In short, then, Seasons after Fall is a fantastic looking environment-manipulating platform puzzler with an engaging and interesting story. It is stunningly drawn with a beautiful and complimentary soundtrack. The voice-acting is well cast and well-executed. The puzzles are challenging enough to keep you hooked as you know the solution is tantalisingly close and it’s a game that evolves your playing style as your progress. It’s slightly let down by the backtracking you’ll have in completing a set of tasks but the feeling of satisfaction you’ll get from completing the story will more than make up for it. The bottom line; should Seasons after Fall be on your playlist? Yes. Yes it should.

Thanks to Focus Home Interactive and Xbox for supporting TiX

Official Tour de France 2017 game announced

Focus Home Interactive have announced the official Tour de France 2017 video game will release June this year on Xbox One.

With Tour de France 2017, experience all the passion of Le Tour de France and conquer the coveted yellow jersey! Play as the greatest riders on the gorgeous roads of La Grande Boucle: attack, give orders to your teammates, choose the best trajectory, manage your stamina and make the decisions that will lead your team all the way to the top!

In this exciting Tour, race through time-trial stages at Düsseldorf and Marseille, before mythical mountains climbs such as le Galibier and l’Izoard, until the great finale on the Champs-Elysées. The pace of the race, stamina management, climbs and descents have been recalibrated to provide improved realism and immersion. Take advantage of key areas such as windy sections that can generate bordures. Play a full stage in real-time or accelerated x16, play the key-areas only, or even skip the stage entirely. An enhanced AI system means the challenge is also greater now, along with the risk of being disqualified if you finish a stage outside of time limit.

Players will now be able to form clans in order to join other members of the community to organize competitions, chat and compare achievements in-game. This edition features improved realism with regards to race tempo, rider speeds, sophisticated AI, as well as the management of stamina and preparation. Players also now have the ability to set riders in a paceline at anytime during the race, to protect and prepare them ahead of key-areas. A revamped progression system has been introduced in Pro Cyclist mode – fulfil the objectives given by your manager to progress within your team and beyond!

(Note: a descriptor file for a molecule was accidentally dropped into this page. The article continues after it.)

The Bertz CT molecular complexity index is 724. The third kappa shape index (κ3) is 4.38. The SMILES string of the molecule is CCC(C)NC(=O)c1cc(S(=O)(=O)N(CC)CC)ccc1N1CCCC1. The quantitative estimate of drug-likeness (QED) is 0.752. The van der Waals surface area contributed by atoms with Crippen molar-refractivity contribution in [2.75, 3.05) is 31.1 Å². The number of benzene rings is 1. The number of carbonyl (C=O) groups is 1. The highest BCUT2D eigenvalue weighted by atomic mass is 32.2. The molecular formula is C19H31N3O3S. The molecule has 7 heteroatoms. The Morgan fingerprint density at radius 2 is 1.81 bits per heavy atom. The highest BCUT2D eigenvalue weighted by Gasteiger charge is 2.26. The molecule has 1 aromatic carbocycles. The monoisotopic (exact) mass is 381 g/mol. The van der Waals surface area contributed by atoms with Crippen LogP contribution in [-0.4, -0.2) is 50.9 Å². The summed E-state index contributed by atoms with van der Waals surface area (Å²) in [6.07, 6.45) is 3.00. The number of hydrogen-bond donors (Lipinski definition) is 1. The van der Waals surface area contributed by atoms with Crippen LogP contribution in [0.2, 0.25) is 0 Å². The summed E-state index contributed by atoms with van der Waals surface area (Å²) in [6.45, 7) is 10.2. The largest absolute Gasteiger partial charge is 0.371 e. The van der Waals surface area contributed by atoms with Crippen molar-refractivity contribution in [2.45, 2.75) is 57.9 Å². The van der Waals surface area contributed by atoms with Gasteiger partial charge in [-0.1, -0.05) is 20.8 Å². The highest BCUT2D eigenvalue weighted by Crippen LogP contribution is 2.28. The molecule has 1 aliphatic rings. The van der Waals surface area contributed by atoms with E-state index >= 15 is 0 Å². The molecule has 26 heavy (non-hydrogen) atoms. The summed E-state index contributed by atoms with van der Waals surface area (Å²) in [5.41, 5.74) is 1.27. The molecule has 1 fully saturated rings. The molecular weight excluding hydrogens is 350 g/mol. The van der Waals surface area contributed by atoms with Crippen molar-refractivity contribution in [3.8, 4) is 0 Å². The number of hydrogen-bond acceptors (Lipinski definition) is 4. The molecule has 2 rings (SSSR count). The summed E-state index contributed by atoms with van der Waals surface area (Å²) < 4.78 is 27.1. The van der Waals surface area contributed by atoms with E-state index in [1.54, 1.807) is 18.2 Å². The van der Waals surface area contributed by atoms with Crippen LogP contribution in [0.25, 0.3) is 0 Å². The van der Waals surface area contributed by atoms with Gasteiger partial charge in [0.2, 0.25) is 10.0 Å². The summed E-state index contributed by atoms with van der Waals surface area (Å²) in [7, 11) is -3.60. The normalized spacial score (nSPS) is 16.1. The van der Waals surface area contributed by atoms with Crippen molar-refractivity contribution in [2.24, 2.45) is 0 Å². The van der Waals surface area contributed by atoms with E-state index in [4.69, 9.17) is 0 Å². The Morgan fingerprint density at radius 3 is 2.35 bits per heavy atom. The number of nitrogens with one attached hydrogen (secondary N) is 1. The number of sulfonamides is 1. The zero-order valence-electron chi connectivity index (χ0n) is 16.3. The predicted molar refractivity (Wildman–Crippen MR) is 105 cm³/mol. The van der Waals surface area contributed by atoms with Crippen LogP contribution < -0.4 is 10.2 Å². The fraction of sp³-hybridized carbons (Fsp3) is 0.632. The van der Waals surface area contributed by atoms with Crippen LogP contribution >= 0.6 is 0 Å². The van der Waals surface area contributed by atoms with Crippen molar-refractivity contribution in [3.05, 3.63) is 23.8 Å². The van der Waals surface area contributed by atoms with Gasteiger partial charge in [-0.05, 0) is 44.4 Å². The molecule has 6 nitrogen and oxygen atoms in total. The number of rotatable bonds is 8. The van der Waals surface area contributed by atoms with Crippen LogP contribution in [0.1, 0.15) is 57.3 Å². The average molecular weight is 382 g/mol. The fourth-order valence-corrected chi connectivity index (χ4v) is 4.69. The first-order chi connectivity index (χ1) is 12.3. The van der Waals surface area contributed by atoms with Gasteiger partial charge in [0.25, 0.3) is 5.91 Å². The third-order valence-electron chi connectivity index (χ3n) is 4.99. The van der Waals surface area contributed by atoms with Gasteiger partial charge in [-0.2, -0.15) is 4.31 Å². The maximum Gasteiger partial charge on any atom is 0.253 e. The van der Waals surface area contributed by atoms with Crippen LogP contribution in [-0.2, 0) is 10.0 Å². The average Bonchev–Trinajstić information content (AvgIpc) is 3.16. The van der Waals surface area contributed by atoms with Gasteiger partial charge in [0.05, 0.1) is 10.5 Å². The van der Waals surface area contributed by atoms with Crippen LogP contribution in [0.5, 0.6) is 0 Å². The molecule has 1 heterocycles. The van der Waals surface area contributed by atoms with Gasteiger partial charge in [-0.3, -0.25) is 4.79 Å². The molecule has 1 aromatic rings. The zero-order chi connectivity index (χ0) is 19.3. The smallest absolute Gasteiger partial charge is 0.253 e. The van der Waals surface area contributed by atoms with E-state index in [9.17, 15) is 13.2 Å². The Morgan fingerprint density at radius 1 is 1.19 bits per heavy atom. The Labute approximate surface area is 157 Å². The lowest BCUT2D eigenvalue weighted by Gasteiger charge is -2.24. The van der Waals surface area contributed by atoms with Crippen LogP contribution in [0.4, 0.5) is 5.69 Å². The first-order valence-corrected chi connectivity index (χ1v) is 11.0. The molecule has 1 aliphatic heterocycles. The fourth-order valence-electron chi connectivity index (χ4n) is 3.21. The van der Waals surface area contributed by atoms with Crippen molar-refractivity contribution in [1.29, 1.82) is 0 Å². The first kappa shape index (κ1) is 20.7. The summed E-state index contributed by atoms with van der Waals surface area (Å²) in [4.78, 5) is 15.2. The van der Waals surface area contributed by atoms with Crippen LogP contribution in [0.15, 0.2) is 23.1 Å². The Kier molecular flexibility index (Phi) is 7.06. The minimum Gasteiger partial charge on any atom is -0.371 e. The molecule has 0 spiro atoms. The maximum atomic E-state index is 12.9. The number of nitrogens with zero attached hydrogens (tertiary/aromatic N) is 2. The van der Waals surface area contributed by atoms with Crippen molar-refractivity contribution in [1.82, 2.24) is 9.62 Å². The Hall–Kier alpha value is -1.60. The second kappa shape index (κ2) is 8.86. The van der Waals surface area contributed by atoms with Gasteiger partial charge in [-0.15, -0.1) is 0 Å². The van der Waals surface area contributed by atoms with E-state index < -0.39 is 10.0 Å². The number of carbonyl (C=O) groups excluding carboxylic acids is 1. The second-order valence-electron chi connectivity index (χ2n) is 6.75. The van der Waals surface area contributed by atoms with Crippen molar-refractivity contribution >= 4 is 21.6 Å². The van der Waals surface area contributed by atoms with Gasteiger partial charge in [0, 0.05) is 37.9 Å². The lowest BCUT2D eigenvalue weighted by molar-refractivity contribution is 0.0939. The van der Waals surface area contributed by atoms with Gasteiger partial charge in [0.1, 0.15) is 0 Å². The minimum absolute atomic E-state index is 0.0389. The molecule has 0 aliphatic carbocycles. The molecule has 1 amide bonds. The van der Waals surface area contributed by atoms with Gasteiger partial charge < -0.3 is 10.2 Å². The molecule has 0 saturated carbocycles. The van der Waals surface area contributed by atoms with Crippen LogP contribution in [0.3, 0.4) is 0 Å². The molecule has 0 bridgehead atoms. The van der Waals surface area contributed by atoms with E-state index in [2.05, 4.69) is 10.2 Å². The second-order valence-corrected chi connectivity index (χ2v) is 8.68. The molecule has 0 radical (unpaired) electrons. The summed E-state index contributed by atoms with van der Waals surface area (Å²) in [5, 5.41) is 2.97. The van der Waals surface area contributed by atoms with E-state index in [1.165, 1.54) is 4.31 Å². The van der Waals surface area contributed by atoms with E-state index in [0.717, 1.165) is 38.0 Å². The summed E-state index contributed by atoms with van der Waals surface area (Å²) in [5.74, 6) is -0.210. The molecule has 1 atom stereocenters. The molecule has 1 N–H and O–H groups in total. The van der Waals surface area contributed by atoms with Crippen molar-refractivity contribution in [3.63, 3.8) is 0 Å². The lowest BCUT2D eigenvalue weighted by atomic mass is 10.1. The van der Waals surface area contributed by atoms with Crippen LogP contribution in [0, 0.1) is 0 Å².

Styx: Shards of Darkness review

It’s not often that I’ll out-and-out go for a stealth game. Firstly, and probably most unbelievably for those that know me, I don’t seem to have the patience. Secondly, I love a good digital punch-up. It’s a surprising thing to learn then, that I really enjoyed the first iteration of the Styx series, Master of Shadows. There was a good combination of stealth and action, with some humour and a little bit of sneaking around. It was an Assassin’s Creed for the fantasy lovers, only without so much of the gratuitous violence. How would Styx: Shards of Darkness measure up firstly as a sequel, and secondly, as a step on from the first title?

Styx: Shards of Darkness takes up where Master of Shadows left off. The titular green-skinned hero is living in Korrangar, the city of the Dark Elves, scrabbling a living by taking contracts for petty thefts from human criminals. The game reintroduces you to the mechanics of moving Styx around for this initial mission. You’ll learn the basics of hiding as well as climbing, jumping, rope-slides, and the abilities you’ll use that are granted by the goblin’s addiction to Amber. Amber gives you specific powers, such as Amber Vision, very much similar to Eagle Vision in Assassin’s Creed, or the uncanny and fairly gross ability to cough up a clone of Styx and control it.